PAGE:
Brain healthBattling With Migraines? Coenzyme Q10 Could Be Your AnswerA migraine is not just a headache but a complex neurological disease that impacts more than 1 billion people worldwide. With migraines, you experience recurring headaches that are throbbing or pulsating and are generally associated with nausea. Your brain communicates through a series of nerve cells, where electrical signals are carried from one end of the nerve cell to the other using passageways called ion channels. When one of these communication systems doesn't work correctly, you experience a migraine. Many alternative medicines have been tried and tested for migraines, with Coenzyme Q10 tagged as one of the best. Keep reading for more on how Coenzyme Q10 helps to ward off migraines! What Is Coenzyme Q10 (CoQ10)? Coenzyme Q10 is a vitamin-like compound used to make energy in our bodies. It is found naturally in the mitochondria of every cell in our body. Mitochondria are vital for producing the energy we need for our daily functions. They also have other roles, such as protecting cells from pathogens and oxidative damage. We can get CoQ10 from our diet. Foods like fatty fish, eggs, organ meats, and nuts are good sources of Coenzyme Q10. As a supplement, CoQ10 is endogenously synthesized too. How Does CoQ10 Help With Migraines? Studies have confirmed that supplementation with CoQ10 can improve functional capacity and reduce major adverse events in the body (1). Intake of Coenzyme Q10 can increase the production of crucial antioxidants. CoQ10 has shown promise in migraine treatment. As the population suffering from migraines show low CoQ10, supplementation is believed to bring benefits, decreasing headache frequency (2). This is due to its antioxidant properties, which help to restore metabolic imbalances associated with oxidative stress damage and migraines. A clinical trial published in Neurology in 2005 that worked with 42 migraine patients showed fewer headache days and was well tolerated (3). In another study, 100 mg of CoQ10 daily showed a reduction in the frequency, severity, and number of migraine attacks (4). How Much CoQ10 Should You Take? CoQ10 comes in varied forms, including tablets, capsules, soft gels, and liquid oral supplements. Depending on your requirement, the dosage varies. Normally, a dosage of 90–200 mg per day is recommended, but the dosage of CoQ10 for migraines is 300–400 mg daily. For treating other conditions, the following dosages are recommended: To reduce statin-related mild to moderate myalgias, supplementation with 50 mg of CoQ10 twice daily is advised.People suffering from angina or other problems should take 60–300 mg daily.A 100–200 mg daily dosage is considered effective in balancing an age-related decline.To improve insulin resistance and to prevent or slow down diabetic-related complications, 100–300 mg of CoQ10 is advised. Being fat-soluble, Coenzyme Q10 is better to take with a meal for maximum absorption, and taking it at night has shown a better effect. Be sure to take CoQ10 supplements in the form of ubiquinol, as it's the most absorbable form. Potential Side Effects of CoQ10 Doses higher than these ranges, 300–600 mg daily, have still been touted safe. In fact, a CoQ10 supplement of even up to 1200 mg/day is well tolerated, according to some studies. However, some do experience minor and infrequent side effects such as: HeadachesInsomniaSkin rashesIrritability Rare adverse effects include dizziness, photophobia, heartburn, increased involuntary movements, and fatigue. For people who experience insomnia, it is better to take a CoQ10 supplement in the morning or afternoon. CoQ10 is chemically similar to vitamin K, which aids blood clotting. Consequently, CoQ10 can potentially interact with blood thinners, like warfarin, making them less effective. As a result, CoQ10 can be linked to blot clots; however, this interaction is reversible. Supplements Can Be Effective in Fighting Migraines Coenzyme Q10 or CoQ10 is a potent antioxidant made in our bodies. Our CoQ10 concentration starts to decline with age or due to conditions like neurogenerative diseases, mitochondrial diseases, muscular diseases, diabetes, or cancer. Supplementing CoQ10 for migraines in the form of ubiquinol provides many benefits. Approved Science CoQ10 MD is one such supplement and has been proven more effective than other supplements. It contains MCT oil and Piperine that increase bioavailability, improving CoQ10 absorption. Approved Science also offers Migrainex for migraine relief, another clinically tested supplement containing natural ingredients for easing migraines. Nutritional supplements and vitamins take time to work, so you can expect to see results in a few weeks. But because Coenzyme Q10 is well tolerated and usually safe for most, it's an excellent treatment option for migraine sufferers.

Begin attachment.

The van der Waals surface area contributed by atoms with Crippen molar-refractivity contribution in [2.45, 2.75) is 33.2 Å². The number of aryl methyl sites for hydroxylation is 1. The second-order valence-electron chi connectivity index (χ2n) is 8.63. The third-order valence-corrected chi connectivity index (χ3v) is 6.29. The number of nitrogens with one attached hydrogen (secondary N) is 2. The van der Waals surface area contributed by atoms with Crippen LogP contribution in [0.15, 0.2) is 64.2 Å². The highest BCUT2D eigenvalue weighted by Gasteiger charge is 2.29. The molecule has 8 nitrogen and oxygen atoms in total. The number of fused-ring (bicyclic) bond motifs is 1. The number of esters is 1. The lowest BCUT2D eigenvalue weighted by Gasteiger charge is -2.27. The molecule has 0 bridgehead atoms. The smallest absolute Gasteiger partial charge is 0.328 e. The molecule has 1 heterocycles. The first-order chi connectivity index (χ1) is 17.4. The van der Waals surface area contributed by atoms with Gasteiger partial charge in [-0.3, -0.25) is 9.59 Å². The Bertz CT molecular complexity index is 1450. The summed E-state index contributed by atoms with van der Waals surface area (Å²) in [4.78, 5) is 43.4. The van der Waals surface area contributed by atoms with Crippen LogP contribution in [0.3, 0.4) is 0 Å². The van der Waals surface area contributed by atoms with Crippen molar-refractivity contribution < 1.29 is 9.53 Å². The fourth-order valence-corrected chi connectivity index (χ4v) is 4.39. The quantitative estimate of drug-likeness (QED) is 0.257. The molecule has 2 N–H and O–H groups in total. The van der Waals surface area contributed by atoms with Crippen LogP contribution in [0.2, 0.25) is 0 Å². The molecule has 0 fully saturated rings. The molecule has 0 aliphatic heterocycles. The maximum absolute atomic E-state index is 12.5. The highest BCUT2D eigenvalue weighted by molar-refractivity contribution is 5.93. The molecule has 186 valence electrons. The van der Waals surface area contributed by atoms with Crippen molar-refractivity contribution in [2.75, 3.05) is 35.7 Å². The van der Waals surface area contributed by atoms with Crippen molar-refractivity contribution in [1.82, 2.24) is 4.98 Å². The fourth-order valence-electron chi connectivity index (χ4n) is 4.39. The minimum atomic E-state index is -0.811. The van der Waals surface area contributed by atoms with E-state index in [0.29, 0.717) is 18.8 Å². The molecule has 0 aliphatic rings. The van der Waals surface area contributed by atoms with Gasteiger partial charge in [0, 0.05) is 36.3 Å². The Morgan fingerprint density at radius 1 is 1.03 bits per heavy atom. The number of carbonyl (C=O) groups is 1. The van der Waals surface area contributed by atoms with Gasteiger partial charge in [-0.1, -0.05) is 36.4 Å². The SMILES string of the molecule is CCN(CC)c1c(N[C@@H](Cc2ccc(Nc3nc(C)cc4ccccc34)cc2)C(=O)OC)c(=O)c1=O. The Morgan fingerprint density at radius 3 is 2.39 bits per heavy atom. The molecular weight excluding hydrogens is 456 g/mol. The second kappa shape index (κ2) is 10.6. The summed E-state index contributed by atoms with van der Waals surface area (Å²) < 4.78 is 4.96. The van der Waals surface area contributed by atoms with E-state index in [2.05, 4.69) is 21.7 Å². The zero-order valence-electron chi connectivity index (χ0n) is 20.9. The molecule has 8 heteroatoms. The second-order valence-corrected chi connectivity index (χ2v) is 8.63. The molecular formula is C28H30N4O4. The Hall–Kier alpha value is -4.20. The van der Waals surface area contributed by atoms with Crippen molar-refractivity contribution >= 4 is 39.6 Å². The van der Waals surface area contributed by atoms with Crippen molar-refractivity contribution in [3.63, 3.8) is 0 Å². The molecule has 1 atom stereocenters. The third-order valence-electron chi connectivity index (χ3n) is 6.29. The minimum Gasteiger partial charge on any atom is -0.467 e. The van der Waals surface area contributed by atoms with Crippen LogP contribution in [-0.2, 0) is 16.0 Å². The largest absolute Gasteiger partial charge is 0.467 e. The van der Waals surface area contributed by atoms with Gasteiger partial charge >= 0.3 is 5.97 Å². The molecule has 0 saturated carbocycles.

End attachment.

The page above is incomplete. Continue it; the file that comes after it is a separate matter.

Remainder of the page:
Brain healthMCT Oil in Your Morning Coffee: Side Effects and BenefitsMedium-chain triglycerides (MCTs) are a type of fat found in oils like coconut and palm oil. MCT oil has become increasingly popular, especially with keto dieters, and celebrities like Halle Berry and Kourtney Kardashian swear by it. There are many benefits associated with MCT oil, but there are also side effects to keep in mind when adding this flavorless and odorless oil to your morning coffee. Effect of MCT Oil on the Body MCT oil is praised for giving people an energy boost, which is why so many add it to their morning coffee to start their day. MCTs can be rapidly digested and absorbed, reaching your liver quicker than most other fats. MCT oil supports the ketone generation process and is especially popular among people who follow a keto diet. During this process, your brain and body get more "fuel." Overall, the effect of MCT oil on the body helps to promote good health. It helps manage diseases and promotes weight loss in conjunction with a healthy diet. Because MCT oil promotes fat and weight loss, it's also effective in preventing heart-related health problems like high cholesterol and high blood pressure. It's even known to assist the body in fighting bacterial growth and, with it, infections and illnesses. Common Side Effects of Taking MCT Oil Although studies about the long-term effects of MCT oil are still ongoing, there are some common side effects you should be aware of before adding this supplement to your daily diet. Stomach Upsets An upset stomach after taking MCT oil is one of the most common side effects. You could experience diarrhea, abdominal pain, and even nausea and vomiting. Heart Palpitations Some people who take MCT oil daily have reported experiencing heart palpitations. Weight Gain Many people associate MCT oil with weight loss, but it can occasionally actually lead to weight gain. While MCTs release hormones that make you feel fuller for longer, they can lead to increased hunger in some people. This is because MCTs stimulate the release of hunger hormones in these individuals. Fat Buildup in the Liver Taking high doses of MCT oil for prolonged periods can increase the amount of fat in your liver. However, more research needs to be done to confirm this finding. Raised LDL Cholesterol Levels Regularly taking MCT oil can increase the levels of LDL (low-density lipoprotein) or "bad" cholesterol in your body. These higher levels can result in strokes, coronary artery disease, heart disease, heart attacks, chest pain (angina), and peripheral artery disease. Benefits of Taking MCT Oil Taking MCT oil offers many benefits, which is why it has become so popular. However, it is important to note that these are potential benefits, and more scientific research is required to confirm them. Increased Energy and Mental Alertness MCTs are able to travel from your gut to your liver quickly and don't require bile to break down, so they're absorbed faster. As a result, they can be an immediate source of energy for increased physical vitality and a cognitive boost. Weight Loss The research and findings about this claim are still not concrete, but taking a good quality MCT oil can help to reduce body weight by helping your body reach the fat-burning phase faster. Management of Chronic Conditions Studies have indicated that taking MCT oil and going on a ketogenic diet can help people manage conditions like Alzheimer's disease, epilepsy, and autism. Blood Sugar Regulation MCT oil can also help people with diabetes. The oil has been found to lower the blood sugar levels of those who add it to their diet while also helping to improve their blood sugar control and insulin sensitivity (1). MCT Oil Can Be Beneficial, but Take With Caution As there are potential side effects, you should consult your doctor before adding MCT oil to your diet. Overall, MCT oil can be beneficial, especially for those following a keto diet. It's important to take high-quality MCT oil, as many options on the market are largely ineffective. Approved Science MCT oil, for example, is backed by years of research and clinical studies.